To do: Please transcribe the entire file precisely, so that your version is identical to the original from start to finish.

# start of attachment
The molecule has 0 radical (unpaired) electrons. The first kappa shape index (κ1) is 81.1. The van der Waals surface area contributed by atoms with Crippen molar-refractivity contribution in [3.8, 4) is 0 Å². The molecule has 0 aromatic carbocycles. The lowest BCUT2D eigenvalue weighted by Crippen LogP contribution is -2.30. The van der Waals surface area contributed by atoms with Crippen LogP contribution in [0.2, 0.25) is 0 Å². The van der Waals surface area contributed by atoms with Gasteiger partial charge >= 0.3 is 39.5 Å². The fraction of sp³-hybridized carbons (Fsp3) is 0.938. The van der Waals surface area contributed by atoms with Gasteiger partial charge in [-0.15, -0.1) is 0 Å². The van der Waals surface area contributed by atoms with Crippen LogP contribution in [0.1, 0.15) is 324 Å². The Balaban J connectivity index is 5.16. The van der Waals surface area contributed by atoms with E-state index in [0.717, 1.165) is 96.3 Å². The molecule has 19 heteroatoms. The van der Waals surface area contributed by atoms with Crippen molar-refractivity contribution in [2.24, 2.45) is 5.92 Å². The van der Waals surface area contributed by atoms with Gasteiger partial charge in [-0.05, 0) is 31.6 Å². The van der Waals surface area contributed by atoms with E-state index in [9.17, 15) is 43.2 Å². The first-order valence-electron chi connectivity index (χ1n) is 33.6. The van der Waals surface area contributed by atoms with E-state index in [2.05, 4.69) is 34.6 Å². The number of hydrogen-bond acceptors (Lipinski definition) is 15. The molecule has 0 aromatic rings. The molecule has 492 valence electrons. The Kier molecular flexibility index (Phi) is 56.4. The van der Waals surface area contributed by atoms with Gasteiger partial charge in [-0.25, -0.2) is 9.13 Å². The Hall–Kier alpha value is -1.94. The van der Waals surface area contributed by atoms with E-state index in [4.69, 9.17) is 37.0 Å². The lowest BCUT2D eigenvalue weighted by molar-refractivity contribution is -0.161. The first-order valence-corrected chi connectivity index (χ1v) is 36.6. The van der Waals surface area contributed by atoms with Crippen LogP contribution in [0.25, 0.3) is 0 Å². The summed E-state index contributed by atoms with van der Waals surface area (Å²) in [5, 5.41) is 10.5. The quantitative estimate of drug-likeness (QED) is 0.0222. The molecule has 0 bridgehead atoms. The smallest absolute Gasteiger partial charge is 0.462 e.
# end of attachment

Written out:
The molecule has 0 radical (unpaired) electrons. The first kappa shape index (κ1) is 81.1. The van der Waals surface area contributed by atoms with Crippen molar-refractivity contribution in [3.8, 4) is 0 Å². The molecule has 0 aromatic carbocycles. The lowest BCUT2D eigenvalue weighted by Crippen LogP contribution is -2.30. The van der Waals surface area contributed by atoms with Crippen LogP contribution in [0.2, 0.25) is 0 Å². The van der Waals surface area contributed by atoms with Gasteiger partial charge >= 0.3 is 39.5 Å². The fraction of sp³-hybridized carbons (Fsp3) is 0.938. The van der Waals surface area contributed by atoms with Gasteiger partial charge in [-0.15, -0.1) is 0 Å². The van der Waals surface area contributed by atoms with Crippen LogP contribution in [0.1, 0.15) is 324 Å². The Balaban J connectivity index is 5.16. The van der Waals surface area contributed by atoms with E-state index in [0.717, 1.165) is 96.3 Å². The molecule has 19 heteroatoms. The van der Waals surface area contributed by atoms with Crippen molar-refractivity contribution in [2.24, 2.45) is 5.92 Å². The van der Waals surface area contributed by atoms with Gasteiger partial charge in [-0.05, 0) is 31.6 Å². The van der Waals surface area contributed by atoms with E-state index in [9.17, 15) is 43.2 Å². The first-order valence-electron chi connectivity index (χ1n) is 33.6. The van der Waals surface area contributed by atoms with E-state index in [2.05, 4.69) is 34.6 Å². The number of hydrogen-bond acceptors (Lipinski definition) is 15. The molecule has 0 aromatic rings. The molecule has 492 valence electrons. The Kier molecular flexibility index (Phi) is 56.4. The van der Waals surface area contributed by atoms with Gasteiger partial charge in [-0.25, -0.2) is 9.13 Å². The Hall–Kier alpha value is -1.94. The van der Waals surface area contributed by atoms with E-state index in [4.69, 9.17) is 37.0 Å². The lowest BCUT2D eigenvalue weighted by molar-refractivity contribution is -0.161. The first-order valence-corrected chi connectivity index (χ1v) is 36.6. The van der Waals surface area contributed by atoms with Crippen LogP contribution in [0.25, 0.3) is 0 Å². The summed E-state index contributed by atoms with van der Waals surface area (Å²) in [5, 5.41) is 10.5. The quantitative estimate of drug-likeness (QED) is 0.0222. The molecule has 0 bridgehead atoms. The smallest absolute Gasteiger partial charge is 0.462 e.